The Elements of Evolution (23-2-3) Archaeopteryx


The raven-sized Archaeopteryx lived 150 MYA, during the Late Jurassic. It was a bird-like dinosaur, with 2 feathered wings.

Archaeopteryx had jaws lined with small sharp teeth, 3 fingers ending in curved claws, and a long bony tail; traits shared with its dinosaur cousins. While these features would be forsaken by its avian descendants, Archaeopteryx had some bird-like traits.

Birds need a sophisticated sensory system to quickly process the flood of visual information that comes during flight, integrated to a complex mapping system. Archaeopteryx had a broad cerebellum, indicative of heavily relying on vision.

Archaeopteryx had a larger relative braincase than dinosaurs. The structure of its inner ear more closely resembled modern birds than reptiles. Archaeopteryx appears to have keen senses of hearing, balance, spatial perception, and coordination; the processing perquisites of flight. Whether and how well Archaeopteryx actually flew remains speculative. Its long tail precluded taking off from the ground.

The fingers on Archaeopteryx‘s wings would have interrupted smooth airflow but they would have been essential in climbing up trees.

Archaeopteryx may have glided decently. Its feathered wings suggest modest flight capability. Albeit distinctive, Archaeopteryx had pennaceous feathers like modern birds. Though the feather structure was weak by modern standards, Archaeopteryx had matt black plumage.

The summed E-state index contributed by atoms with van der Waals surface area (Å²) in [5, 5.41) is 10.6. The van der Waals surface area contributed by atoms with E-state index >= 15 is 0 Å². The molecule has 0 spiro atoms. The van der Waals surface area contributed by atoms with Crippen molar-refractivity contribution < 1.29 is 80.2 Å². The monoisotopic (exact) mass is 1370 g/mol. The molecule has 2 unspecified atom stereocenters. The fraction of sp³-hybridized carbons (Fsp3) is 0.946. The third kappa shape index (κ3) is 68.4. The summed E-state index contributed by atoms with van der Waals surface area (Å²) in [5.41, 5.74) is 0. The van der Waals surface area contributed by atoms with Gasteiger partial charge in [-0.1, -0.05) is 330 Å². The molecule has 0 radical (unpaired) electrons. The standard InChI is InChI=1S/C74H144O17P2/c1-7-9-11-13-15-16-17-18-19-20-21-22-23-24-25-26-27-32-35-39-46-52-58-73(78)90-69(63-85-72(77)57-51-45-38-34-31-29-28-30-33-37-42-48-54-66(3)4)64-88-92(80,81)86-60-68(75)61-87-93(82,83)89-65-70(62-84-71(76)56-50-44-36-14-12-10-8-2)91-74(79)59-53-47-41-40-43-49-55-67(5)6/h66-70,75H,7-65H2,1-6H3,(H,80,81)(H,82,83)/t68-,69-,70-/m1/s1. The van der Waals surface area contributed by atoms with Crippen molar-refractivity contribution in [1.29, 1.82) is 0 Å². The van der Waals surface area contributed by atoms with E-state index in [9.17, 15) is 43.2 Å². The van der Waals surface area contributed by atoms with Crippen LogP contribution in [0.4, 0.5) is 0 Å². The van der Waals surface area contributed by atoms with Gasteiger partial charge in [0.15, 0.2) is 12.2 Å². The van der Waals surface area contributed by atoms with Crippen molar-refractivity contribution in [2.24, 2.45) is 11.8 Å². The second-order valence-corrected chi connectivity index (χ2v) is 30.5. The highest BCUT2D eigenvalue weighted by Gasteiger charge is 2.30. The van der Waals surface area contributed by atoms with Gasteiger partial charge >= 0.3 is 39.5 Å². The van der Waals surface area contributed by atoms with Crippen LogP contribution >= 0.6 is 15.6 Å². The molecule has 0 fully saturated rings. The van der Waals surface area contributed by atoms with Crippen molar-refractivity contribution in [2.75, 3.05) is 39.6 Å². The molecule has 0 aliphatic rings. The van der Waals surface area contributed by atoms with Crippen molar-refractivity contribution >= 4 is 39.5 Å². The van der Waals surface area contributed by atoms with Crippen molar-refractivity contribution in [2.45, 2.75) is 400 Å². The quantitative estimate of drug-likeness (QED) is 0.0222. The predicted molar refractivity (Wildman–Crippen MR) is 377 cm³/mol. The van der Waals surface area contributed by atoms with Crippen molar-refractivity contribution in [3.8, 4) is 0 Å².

In modern birds, black melanin pigment substantially increases the strength and durability of feathers. ~ American paleontologist Ryan Carney

Archaeopteryx showed no sign of the structures in modern birds that prevent twisting of the spine during flight. One of least bird-like features of Archaeopteryx was its spinal column and rather small hipbones.

If Archaeopteryx did take to the air, its lack of a large breastbone suggests that it was not a strong flier; perhaps able to fly in short bursts, like modern pheasants. Nonetheless, its wing muscles, however inadequate for sustaining powered flight, were attached to a thick, boomerang-shaped wishbone, which was a bird-like feature.

Although Archaeopteryx is accepted as the earliest bird, it is becoming difficult to see it as much more than another feathered dinosaur. In many ways, Archaeopteryx was just another small, scurrying ground dweller. ~ Canadian evolutionary biologist Gary Kaiser